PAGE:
April House Prices Up By 1.6% According to Halifax



April House Prices Up By 1.6% According to Halifax

House prices in the UK have gone up by 1.6% according to a report released by Halifax. This means that the yearly increase has now risen to 8.5%.

Prices went up by 0.6% in March after falling by 0.4% in February. After this latest change, the average house price in the UK is now £196,412.

The Halifax housing economist, Martin Ellis, stated:

ìHousing demand is being supported by a number of factors including economic improvement, rising employment and low mortgage rates,î

This high demand coupled with the relatively low supply of properties on sale in the UK means that prices are rising regularly.

ìThis combination has kept house price inflation steady in recent months with prices increasing by 2.2% to 2.6% on a quarterly basis and at an annual rate of 8% to 9%,î he said.

Whilst we have seen some fluctuation in prices on a monthly basis, these figures from Halifax are supported by those of Nationwide.

This most recent set of figures showed that house prices had risen more in April than in any other month since summer last year.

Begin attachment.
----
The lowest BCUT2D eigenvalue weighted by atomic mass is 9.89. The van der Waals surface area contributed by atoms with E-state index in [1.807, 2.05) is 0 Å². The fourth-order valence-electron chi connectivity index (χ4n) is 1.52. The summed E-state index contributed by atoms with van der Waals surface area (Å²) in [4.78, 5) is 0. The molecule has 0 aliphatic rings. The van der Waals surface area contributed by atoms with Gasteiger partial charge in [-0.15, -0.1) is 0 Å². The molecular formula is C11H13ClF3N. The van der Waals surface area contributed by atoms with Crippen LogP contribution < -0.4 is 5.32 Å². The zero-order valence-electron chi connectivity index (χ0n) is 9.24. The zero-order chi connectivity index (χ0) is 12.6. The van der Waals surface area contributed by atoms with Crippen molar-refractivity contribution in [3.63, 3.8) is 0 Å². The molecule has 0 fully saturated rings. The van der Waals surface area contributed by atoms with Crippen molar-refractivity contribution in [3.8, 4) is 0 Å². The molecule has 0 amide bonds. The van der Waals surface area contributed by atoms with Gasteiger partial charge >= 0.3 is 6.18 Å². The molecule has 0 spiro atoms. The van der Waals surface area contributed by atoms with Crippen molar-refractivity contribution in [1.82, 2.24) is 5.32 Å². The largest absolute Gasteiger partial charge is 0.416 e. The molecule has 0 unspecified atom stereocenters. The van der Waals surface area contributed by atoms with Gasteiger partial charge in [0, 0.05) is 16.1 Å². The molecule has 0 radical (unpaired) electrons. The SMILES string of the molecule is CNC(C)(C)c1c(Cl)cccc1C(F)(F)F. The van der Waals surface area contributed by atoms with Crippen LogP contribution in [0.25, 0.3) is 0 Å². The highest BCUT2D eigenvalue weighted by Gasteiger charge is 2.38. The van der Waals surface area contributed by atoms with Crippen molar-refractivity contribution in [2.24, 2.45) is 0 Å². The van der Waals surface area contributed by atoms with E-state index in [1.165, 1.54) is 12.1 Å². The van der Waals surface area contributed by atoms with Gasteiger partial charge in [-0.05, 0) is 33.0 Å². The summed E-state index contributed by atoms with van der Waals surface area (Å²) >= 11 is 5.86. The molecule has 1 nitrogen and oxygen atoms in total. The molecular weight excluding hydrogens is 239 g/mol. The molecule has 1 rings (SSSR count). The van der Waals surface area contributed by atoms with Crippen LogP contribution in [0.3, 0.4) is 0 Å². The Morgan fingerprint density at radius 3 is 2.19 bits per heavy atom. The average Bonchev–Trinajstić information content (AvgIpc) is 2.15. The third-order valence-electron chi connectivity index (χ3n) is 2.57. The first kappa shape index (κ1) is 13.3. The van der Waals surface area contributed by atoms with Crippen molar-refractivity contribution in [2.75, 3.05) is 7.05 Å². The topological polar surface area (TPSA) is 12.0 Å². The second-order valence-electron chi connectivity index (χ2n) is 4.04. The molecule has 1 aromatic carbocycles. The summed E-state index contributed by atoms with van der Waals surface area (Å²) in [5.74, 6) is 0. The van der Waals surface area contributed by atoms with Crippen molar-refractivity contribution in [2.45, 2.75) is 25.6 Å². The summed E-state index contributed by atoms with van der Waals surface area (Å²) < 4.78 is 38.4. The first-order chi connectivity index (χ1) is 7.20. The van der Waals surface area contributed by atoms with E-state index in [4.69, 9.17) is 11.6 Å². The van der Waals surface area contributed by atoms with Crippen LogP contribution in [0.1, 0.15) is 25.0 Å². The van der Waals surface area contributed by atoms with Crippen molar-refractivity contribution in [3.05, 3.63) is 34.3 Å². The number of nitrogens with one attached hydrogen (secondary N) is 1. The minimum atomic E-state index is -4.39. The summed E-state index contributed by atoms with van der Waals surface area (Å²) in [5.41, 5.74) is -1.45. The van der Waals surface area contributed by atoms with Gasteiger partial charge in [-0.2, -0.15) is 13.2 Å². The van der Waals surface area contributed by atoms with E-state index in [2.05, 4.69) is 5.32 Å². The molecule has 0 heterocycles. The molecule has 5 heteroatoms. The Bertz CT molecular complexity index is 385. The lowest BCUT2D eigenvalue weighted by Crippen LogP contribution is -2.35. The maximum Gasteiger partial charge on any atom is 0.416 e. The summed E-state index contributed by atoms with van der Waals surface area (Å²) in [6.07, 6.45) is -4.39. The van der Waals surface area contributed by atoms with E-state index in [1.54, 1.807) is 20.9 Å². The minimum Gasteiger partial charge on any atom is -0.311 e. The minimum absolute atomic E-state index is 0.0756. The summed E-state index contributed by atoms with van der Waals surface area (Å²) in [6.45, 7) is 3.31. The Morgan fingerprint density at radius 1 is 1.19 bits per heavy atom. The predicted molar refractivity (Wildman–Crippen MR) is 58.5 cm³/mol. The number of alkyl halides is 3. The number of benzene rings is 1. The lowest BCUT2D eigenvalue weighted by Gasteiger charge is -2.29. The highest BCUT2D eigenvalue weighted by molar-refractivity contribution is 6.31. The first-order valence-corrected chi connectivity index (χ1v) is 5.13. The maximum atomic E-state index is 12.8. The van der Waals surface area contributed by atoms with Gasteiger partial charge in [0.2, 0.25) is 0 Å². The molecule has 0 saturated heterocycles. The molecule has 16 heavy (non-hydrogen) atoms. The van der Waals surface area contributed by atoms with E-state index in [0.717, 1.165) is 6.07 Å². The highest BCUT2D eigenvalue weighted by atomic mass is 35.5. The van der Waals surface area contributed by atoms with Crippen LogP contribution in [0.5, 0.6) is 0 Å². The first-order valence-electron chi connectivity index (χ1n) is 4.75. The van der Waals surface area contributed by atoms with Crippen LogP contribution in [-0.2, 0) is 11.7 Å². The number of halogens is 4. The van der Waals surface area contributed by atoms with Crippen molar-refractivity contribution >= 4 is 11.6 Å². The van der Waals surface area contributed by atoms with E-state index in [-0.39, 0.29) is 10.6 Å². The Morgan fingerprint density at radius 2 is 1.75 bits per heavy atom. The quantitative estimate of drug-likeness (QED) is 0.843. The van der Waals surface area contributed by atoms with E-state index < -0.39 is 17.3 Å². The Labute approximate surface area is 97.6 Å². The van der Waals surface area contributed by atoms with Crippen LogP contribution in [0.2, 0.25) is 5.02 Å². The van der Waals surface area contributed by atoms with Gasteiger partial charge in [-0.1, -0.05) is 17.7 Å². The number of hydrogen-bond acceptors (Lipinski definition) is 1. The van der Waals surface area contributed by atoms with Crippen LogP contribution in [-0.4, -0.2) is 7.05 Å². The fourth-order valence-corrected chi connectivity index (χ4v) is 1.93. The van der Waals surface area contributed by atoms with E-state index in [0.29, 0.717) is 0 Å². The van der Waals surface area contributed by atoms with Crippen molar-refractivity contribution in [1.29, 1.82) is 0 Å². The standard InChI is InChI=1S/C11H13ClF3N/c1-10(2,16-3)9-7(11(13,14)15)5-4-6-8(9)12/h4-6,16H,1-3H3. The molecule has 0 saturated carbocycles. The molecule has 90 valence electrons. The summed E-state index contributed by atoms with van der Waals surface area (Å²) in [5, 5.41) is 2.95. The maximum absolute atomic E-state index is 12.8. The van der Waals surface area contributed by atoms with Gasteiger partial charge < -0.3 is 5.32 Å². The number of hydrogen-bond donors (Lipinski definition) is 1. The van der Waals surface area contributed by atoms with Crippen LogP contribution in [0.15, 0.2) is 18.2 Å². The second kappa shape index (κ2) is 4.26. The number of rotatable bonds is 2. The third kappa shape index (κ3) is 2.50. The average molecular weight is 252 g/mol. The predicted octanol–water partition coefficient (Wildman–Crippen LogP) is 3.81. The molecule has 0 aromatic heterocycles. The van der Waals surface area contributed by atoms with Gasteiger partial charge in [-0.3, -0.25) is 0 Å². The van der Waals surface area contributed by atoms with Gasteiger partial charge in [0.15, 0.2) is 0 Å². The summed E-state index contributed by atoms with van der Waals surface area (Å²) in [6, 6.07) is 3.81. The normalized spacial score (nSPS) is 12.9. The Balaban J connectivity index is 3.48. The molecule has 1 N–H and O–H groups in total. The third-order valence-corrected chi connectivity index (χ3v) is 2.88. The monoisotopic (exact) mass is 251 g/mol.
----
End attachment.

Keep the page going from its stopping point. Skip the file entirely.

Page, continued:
Halifax also started monitoring consumer confidence back in 2011, when they started carrying out regular surveys to gauge how many people thought that selling their home was a good idea.  They now report that consumer confidence has reached its highest point since then.

The result of the general election may also have had a hand in the rise in confidence - shares in Foxtons estate agents rose by 13% on the day that the results were confirmed.

Howard Archer, chief economist at IHS Global Insight, stated:

ìWe maintain the view that housing market activity has bottomed out and will pick up gradually over the coming months,î

ìWe expect support for housing market activity to come from the recent stamp duty reform, very low mortgage rates, elevated consumer confidence, a pick-up in earnings growth and rising employment.î

However he did state that this will be restricted slightly by the ratio of household earnings to house prices and also the tighter checks that are now in place on borrowers by the banks.  The fact that interest rates will eventually start rising will also be a limiting factor.

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